The funding announcement comes on the heels of the release of a draft for the Atlantic Avenue Mixed-Use Plan, for a stretch of roughly 13 blocks along Atlantic Avenue, that will encourage the development of a lively, mixed-use business and residential corridor in the heart of Central Brooklyn.
BROOKLYN CONGRESSMEMBER SUES TO BLOCK
USE OF FEDERAL LANDS FOR HOUSING MIGRANTS
NEIGHBORHOOD — CONTINUING EFFORTS TO BLOCK FEDERAL LANDS FROM BEING USED TO HOUSE MIGRANTS, Rep. Nicole Malliotakis (R-11) and a bipartisan group of elected officials have filed a lawsuit that would block President Biden, NY Gov. Kathy Hochul and Mayor Eric Adams from using federal property to shelter migrants. A day after Rep. Malliotakis introduced a bill in Congress that would ban federal funds from being used to house migrants at military bases — including the U.S. Army Garrison at Fort Hamilton — she and her coalition, including Assemblywoman Jaime Williams (D-59/Canarsie to Gerritsen Beach) and Councilwoman Joann Ariola (R-Ozone Park area), filed a lawsuit in Staten Island Supreme Court.
Rep. Malliotakis on Monday hosted members of the House Committee on Natural Resources on a tour of migrant shelters across New York City, including Floyd Bennett Field in southeastern Brooklyn and the Roosevelt Hotel in Manhattan, although her group was reportedly denied entry even though advance arrangements had been made.
IDEAS SOUGHT FOR GREEN-INDUSTRY
MANUFACTURING BUILDING AT NAVY YARD
BROOKLYN NAVY YARD — THE BROOKLYN NAVY YARD DEVELOPMENT CORP. IS SEEKING DESIGN IDEAS FOR THE FIRST MAJOR GROUND-UP PROJECT under its master plan and has released a Request for Proposal (RFP) for conceptual designs for a new industrial and commercial building along Kent Avenue, CEO Lindsay Greene told Crain’s New York Business this week. The RFP indicates that the building should be suitable for manufacturing and that public amenity, retail and showroom space will be needed, among other specifications. The building also should be environmentally friendly with net-zero emissions, a small carbon footprint and a design that can withstand rising sea levels. Greene envisions the new building becoming home to innovative climate-friendly industries.
The building will likely span between 700,000 and 1 million square feet, and with an estimated completion frame of five years, according to Greene.
CUNY COLLEGES RANK HIGH IN U.S. NEWS & WORLD REPORT 2024 SURVEY
CITYWIDE — CUNY COLLEGES HAVE RECEIVED HIGH MARKS for their effectiveness in promoting social mobility as well as their overall quality, in the 2024 U.S. News & World Report rankings released on Tuesday. The survey names 10 CUNY four-year colleges among the top public colleges in the north region. The City College of New York also ranked among the top public colleges nationally (tied at 51).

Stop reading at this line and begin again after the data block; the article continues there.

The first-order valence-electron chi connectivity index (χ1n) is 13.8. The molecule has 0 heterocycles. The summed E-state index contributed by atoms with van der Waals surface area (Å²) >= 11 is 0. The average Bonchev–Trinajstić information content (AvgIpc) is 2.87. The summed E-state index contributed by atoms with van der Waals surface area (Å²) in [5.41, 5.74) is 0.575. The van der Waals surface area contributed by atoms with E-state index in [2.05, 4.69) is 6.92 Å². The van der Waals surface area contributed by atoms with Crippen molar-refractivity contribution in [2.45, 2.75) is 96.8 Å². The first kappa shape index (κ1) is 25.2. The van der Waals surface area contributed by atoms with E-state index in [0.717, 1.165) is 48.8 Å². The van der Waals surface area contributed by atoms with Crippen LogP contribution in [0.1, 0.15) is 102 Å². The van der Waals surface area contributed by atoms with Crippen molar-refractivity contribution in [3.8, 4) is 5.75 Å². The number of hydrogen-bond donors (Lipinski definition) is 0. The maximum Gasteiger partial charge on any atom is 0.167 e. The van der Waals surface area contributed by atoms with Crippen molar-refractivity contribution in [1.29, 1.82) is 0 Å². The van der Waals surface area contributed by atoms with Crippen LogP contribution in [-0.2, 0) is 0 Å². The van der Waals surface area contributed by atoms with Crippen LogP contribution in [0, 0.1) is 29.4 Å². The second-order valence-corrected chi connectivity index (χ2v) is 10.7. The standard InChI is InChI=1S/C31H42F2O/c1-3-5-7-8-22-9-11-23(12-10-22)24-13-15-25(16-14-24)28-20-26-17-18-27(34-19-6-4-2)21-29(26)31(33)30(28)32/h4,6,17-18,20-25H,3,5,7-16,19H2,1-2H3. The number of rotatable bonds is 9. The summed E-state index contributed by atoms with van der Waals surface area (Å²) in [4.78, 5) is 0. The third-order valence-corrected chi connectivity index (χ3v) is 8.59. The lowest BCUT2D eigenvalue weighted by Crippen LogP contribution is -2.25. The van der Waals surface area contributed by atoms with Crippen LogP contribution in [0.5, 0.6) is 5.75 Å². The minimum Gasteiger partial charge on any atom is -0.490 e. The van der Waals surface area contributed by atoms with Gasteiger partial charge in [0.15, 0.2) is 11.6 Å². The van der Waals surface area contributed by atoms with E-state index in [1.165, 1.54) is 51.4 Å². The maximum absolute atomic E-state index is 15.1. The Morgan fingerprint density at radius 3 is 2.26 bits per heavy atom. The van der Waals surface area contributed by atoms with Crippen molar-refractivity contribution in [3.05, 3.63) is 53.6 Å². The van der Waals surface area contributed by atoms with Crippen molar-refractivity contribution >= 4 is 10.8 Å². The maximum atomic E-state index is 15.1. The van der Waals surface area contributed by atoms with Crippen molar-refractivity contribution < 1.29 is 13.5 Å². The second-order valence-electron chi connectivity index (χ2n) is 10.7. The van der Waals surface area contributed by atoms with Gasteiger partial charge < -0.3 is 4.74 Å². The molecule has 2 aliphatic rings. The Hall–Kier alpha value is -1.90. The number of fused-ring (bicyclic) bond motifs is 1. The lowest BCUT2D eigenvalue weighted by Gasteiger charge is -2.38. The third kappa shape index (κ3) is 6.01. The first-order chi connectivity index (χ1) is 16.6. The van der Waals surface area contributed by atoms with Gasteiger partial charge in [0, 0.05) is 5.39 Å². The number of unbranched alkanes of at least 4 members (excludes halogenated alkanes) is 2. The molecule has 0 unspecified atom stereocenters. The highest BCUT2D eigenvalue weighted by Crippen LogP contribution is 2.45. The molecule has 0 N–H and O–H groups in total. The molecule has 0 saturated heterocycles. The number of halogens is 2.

According to the rankings, the top public universities in the north region include Baruch (2), John Jay (5), Hunter (tied at 6), Lehman (tied at 11), Brooklyn College (tied at 14), NYC College of Technology (tied at 14), Medgar Evers (15), Queens College (16), College of Staten Island (tied at 36) and York College (tied at 46).
A 23-YEAR-OLD OVERDOSED AT BROOKLYN MIRAGE IN 2021, BUT IT WAS NEVER REPORTED
EAST WILLIAMSBURG — A 23-YEAR-OLD GIRL OVERDOSED AT THE TROUBLE-PLAGUED BROOKLYN MIRAGE in 2021, but it was never reported to regulators, Gothamist reports. Medical records show that Genesis Reynoso was admitted to the hospital early in the morning of Oct. 4, 2021, going into cardiac arrest four different times over the coming hours. By the end of the day, she was dead. Over this summer, two men were found dead — in separate incidents — in the nearby Newtown Creek after attending or trying to attend events at the Mirage.
The state Liquor Authority knew about two prior overdose deaths that had taken place at the club, but were not informed about Reynoso’s because she was transported to the hospital by a private ambulance the Mirage had on standby, which “left no paper trail,” Gothamist reported.
FAMILY IN GUATEMALA AND SUNSET PARK MOURNS TEEN WHO WAS KILLED ON WAY HOME FROM WORK
SUNSET PARK — THE YOUTH WHO WAS KILLED ON A MOPED IN THE EARLY HOURS OF SATURDAY, SEPT. 16, WAS AN IMMIGRANT from Guatemala who had bought the vehicle as a reliable way of getting work, one of his sisters has told the Daily News. Josue Mardoqueo Vicente Yac, whom police initially said was 19 years old, was actually just 17. The NYPD responded to the collision around 2:30 a.m. on Saturday after the driver of a tractor-trailer struck Josue while making a right turn from 4th Avenue to 39th Street. Josue, who was on his way home from work at the time he was killed, had been working two jobs as a kitchen assistant, but missed being near his family.
“About two months ago, he bought the moped because the trains were so slow,” Viviana Vicente Yac, 27, told the Daily News, speaking in Spanish. “He used it to get early to work. He wanted to be responsible and punctual to his jobs.”
FRANCIS COLLEGE, ROCKROSE SEEK TO DISMISS LAWSUIT OVER SALE OF BROOKLYN HEIGHTS CAMPUS
BROOKLYN HEIGHTS — ST. FRANCIS COLLEGE AND DEVELOPER ROCKROSE WANT TO HAVE A COURT TOSS the lawsuit seeking to nullify the sale of the college’s former Brooklyn Heights campus to Rockrose Development, according to Crain’s New York. St. Francis finalized a deal in March to sell its five-building campus on Remsen and Joralemon streets to Rockrose for $160 million. Developer Alexico Group sued the college in June, claiming it already had a deal to buy the campus for $180 million.
St. Francis and Rockrose filed motions to dismiss the case on Sept. 7 in Manhattan state Supreme Court, claiming that the Alexico deal fell apart because Alexico, operating through an LLC called 180 Remsen, “was simply not ready, willing and able to buy the campus on the scheduled closing date,” Crain’s reports.
BILL WOULD BAN USE OF MILITARY BASES TO HOUSE MIGRANTS